On 19 November, take a moment to think about the 4.5 billion people who live without a household toilet that safely disposes of their waste. Even better, get inspired to do something about it.

Across the world, education, training and research are what I call the transformative triumvirate. They have the power to transform the lives of individuals and to positively change societies and economies.

Our education, training and research institutions, with their reputation of achievement in teaching, inquiry and endeavour, have a particular role to play in our region. Their considered thought and their networks have the ability to help us inform our interactions and how we shape our environment – domestically and internationally.

The increase in the world’s connectivity has paved the way for an explosion in illegal trade in exotic pets. Billions of people across the world are now connected through various forms of social media. People can share pictures of themselves with a weird-looking lizard, or an adorable sugar-glider, and the desire for these pets can go viral.

With around two-thirds of our total agricultural production exported around the world, Australia’s foreign policy is an essential factor in the continuing and fast-growing success of our agricultural sector. This is one of the reasons the government is currently developing a Foreign Policy White Paper, which will provide a roadmap for advancing Australia’s agricultural interests overseas and define how we engage with the world in the years ahead.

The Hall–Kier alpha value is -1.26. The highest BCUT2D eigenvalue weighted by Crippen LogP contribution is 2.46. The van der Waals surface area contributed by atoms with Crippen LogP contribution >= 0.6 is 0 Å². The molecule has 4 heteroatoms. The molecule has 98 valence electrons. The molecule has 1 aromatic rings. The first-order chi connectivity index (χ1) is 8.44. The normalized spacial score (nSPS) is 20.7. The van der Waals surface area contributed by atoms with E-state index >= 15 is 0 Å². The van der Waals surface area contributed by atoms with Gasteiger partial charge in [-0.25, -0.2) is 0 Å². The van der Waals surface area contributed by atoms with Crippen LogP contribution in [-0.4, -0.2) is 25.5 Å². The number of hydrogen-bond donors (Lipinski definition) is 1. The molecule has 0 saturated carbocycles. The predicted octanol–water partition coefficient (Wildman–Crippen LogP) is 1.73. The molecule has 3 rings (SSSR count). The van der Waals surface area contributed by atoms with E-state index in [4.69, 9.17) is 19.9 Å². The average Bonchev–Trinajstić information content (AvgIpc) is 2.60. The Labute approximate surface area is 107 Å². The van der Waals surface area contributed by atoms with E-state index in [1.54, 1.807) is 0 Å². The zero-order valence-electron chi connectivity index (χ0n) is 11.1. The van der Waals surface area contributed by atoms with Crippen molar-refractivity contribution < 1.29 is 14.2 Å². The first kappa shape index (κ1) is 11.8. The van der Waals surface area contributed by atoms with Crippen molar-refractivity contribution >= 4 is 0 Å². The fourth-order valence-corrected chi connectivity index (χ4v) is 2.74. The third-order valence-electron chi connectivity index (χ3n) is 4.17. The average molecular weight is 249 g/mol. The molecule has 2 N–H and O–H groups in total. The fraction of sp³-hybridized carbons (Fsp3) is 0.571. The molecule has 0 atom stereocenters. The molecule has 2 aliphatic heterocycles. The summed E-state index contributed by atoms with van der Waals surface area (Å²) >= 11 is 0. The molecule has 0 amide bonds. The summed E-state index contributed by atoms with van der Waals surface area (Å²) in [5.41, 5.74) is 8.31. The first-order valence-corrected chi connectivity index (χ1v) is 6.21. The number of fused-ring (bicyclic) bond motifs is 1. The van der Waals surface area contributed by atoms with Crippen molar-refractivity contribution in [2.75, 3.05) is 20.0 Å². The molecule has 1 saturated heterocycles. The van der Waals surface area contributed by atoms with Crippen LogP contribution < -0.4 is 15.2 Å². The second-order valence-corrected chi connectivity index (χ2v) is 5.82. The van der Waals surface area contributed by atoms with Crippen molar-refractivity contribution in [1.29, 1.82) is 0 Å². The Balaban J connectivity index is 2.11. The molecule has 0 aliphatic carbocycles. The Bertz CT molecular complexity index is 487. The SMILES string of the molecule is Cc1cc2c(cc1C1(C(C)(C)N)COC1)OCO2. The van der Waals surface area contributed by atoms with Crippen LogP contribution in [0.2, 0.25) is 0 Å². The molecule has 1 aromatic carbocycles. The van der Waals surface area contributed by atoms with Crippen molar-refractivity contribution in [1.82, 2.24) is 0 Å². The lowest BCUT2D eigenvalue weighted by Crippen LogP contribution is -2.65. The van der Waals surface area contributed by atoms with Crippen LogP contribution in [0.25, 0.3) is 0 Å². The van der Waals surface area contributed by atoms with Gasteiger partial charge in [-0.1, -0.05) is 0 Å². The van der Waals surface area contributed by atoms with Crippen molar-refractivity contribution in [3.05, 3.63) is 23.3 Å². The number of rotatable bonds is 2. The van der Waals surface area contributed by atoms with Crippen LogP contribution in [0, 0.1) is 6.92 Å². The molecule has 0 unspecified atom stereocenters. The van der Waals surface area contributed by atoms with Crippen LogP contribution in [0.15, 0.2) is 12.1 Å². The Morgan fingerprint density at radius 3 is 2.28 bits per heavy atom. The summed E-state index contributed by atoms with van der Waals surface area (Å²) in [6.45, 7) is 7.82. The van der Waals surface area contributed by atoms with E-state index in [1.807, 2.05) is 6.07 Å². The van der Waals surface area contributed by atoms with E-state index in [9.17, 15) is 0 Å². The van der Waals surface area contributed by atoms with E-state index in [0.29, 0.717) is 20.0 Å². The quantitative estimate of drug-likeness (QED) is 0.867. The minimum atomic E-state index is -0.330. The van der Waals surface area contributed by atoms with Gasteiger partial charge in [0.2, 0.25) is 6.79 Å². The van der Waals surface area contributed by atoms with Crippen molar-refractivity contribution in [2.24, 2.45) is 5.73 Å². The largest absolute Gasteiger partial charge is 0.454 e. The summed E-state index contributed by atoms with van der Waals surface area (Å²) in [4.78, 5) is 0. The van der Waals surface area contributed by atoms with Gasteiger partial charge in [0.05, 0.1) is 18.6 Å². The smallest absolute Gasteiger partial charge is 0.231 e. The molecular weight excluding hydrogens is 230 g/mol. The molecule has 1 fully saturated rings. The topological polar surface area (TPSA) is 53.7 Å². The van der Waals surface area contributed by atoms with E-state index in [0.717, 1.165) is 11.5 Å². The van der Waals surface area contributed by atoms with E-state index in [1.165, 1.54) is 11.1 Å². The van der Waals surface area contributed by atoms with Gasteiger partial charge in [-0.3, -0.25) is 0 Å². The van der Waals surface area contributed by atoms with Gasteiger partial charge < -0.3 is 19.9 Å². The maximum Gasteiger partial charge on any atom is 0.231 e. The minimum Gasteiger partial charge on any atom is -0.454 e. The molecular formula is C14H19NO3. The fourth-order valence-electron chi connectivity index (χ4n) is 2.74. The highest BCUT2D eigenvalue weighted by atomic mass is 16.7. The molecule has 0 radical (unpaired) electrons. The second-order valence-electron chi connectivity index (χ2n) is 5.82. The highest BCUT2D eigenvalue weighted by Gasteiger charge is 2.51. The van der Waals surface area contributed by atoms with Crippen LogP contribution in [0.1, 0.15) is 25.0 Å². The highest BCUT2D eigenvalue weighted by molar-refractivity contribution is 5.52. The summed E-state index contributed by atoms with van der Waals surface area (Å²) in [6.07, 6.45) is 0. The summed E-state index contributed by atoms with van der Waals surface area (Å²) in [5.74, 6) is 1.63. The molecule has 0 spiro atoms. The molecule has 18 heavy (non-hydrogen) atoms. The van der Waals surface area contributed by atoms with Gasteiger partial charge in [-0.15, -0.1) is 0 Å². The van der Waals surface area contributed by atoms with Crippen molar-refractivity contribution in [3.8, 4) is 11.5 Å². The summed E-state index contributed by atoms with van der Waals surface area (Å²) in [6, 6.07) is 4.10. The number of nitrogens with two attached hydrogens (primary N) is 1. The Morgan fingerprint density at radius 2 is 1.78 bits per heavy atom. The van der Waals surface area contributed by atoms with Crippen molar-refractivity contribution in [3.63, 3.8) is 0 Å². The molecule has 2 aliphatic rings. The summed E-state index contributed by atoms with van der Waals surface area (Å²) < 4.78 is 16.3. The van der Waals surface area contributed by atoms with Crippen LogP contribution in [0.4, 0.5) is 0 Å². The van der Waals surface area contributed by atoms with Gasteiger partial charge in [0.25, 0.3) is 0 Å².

Decorative image

 By Dr Heather Smith PSM, Secretary of the Department of Industry, Innovation and Science Australia is home to some of the world’s best researchers, research institutions and research infrastructure, as well as entrepreneurs, innovators and businesses. Across a range of industry growth sectors (such as: advanced manufacturing; cyber security; food and agri-business; medical technology and […]

In the 1960s young Papua New Guineans training for positions as senior public servants at the Administrative College talked about the future of an independent country. The informal discussion group, known as the ‘Bully Beef Club’, comprised an exceptional group of Papua New Guinea’s future independence leaders, including the first Prime Minister, Sir Michael Somare.

Australia Awards scholarships continue to change the lives of Indonesia’s future leaders, which has long-term benefits for Australia’s bilateral relationship with that country.